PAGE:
LGBTQ Migrants

Seeking Asylum Is Hard Enough, Turns Out It's Nearly Impossible When You're A LGBTQ Migrant

The truth of the matter is, the path to the border is harsher than anyone can dare to imagine.

15
views

We have seen in recent weeks the issue of entry to asylum seekers being reviewed in Congress and discovering that while laws dictate that any person on US ground seeking asylum must be allowed entry, a recent expose has revealed that many asylum seekers are being denied entry. One group whose lives are especially at stake due to this violation of laws is the LGBTQ migrant. These migrants, especially those who come from Central and South America, are usually putting their safety on the line to journey to the border.

LGBTQ migrants often have to leave their friends and family due to violent persecution due to their sexual and gender identities in their native countries. The travel to Tijuana, Mexico, where most LGBTQ migrants in the region travel to begin the process of seeking asylum, is often very dangerous and migrants are often robbed, beaten, and/or sexually assaulted. Once in Tijuana, they might seek refuge in a detention center (as they are called), but these centers have been hubs of abuse and neglect.

Other migrants have been reported for showering openly and masturbating in front of LGBTQ migrants and migrants can be placed not due to their identified gender but their biological one. On top of this, seeking asylum requires proving that you are in fact LGBTQ, which often involves having to come out and thus exposing yourself to potential sexual violence and discrimination. For this reason, many migrants struggle to even attempt to apply for asylum.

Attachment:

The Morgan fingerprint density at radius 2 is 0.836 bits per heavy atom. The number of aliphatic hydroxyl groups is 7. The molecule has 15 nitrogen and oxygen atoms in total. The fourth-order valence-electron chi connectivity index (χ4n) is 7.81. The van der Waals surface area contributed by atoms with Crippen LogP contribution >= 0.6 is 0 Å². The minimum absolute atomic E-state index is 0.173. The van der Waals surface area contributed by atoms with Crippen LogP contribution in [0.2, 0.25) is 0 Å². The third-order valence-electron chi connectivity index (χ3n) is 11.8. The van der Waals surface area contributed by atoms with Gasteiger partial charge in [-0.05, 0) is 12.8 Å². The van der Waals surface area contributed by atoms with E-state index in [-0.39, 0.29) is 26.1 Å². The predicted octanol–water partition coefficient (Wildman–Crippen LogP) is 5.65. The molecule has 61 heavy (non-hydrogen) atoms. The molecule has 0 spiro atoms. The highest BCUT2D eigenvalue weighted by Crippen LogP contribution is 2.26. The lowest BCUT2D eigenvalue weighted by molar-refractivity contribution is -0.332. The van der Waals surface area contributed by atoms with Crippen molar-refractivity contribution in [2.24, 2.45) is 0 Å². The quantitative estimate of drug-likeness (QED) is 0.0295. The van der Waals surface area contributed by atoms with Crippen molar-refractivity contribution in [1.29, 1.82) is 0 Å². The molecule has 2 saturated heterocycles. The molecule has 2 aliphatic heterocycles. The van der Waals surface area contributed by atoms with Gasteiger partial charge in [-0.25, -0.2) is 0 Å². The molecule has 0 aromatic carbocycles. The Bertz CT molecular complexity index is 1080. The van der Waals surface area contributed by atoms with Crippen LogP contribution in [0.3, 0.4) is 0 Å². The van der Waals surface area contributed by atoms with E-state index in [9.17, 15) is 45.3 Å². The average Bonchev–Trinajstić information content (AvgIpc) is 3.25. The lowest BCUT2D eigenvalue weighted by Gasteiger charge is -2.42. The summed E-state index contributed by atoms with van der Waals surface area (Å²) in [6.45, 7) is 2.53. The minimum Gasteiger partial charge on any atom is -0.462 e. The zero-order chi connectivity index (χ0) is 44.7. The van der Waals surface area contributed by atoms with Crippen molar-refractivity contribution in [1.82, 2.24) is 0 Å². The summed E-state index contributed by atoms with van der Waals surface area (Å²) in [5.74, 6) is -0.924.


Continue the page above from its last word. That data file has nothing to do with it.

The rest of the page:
Additionally, you also have to prove your life is in danger due to your sexuality or gender identification to even qualify to be considered for asylum. And many use the abuses they face in detention centers, which are spaces meant to keep them safe, as evidence.

Even US customs has been accused of negligence when a trans woman died in their custody due to HIV related complications and was apparently not given the right medical and/or other necessary attention. So the fact of the matter is that it isn't shocking that there are videos of officers at the border not allowing asylum seekers in. Some may feel that asylum seekers are trying to find the easy way out of the immigration process or that they are somehow trying to hoax the system, but the truth of the matter is, the path to the border is harsher than anyone can dare to imagine.

Popular Right Now

9 Queer Pride Flags That You Probably Didn't Know About

The rainbow flag is certainly the most recognizable, but it isn't the only Pride Flag there is.
128214
views

It's Pride Month yet again and fellow members of the LGBTQ+ community and their allies are celebrating. Normally around this time of year, we expect to see that all-too-familiar rainbow colored flag waving through the air, hanging from windows and sported on clothing of all types. Even when not strictly a flag, the colors of the rainbow are often displayed when showing support of the larger queer community. But what many people do not realize is that there are many, many pride flags for orientations of all kinds, so Natasha and I (Alana Stern) have created this handy guide to some others that you may not yet be familiar with: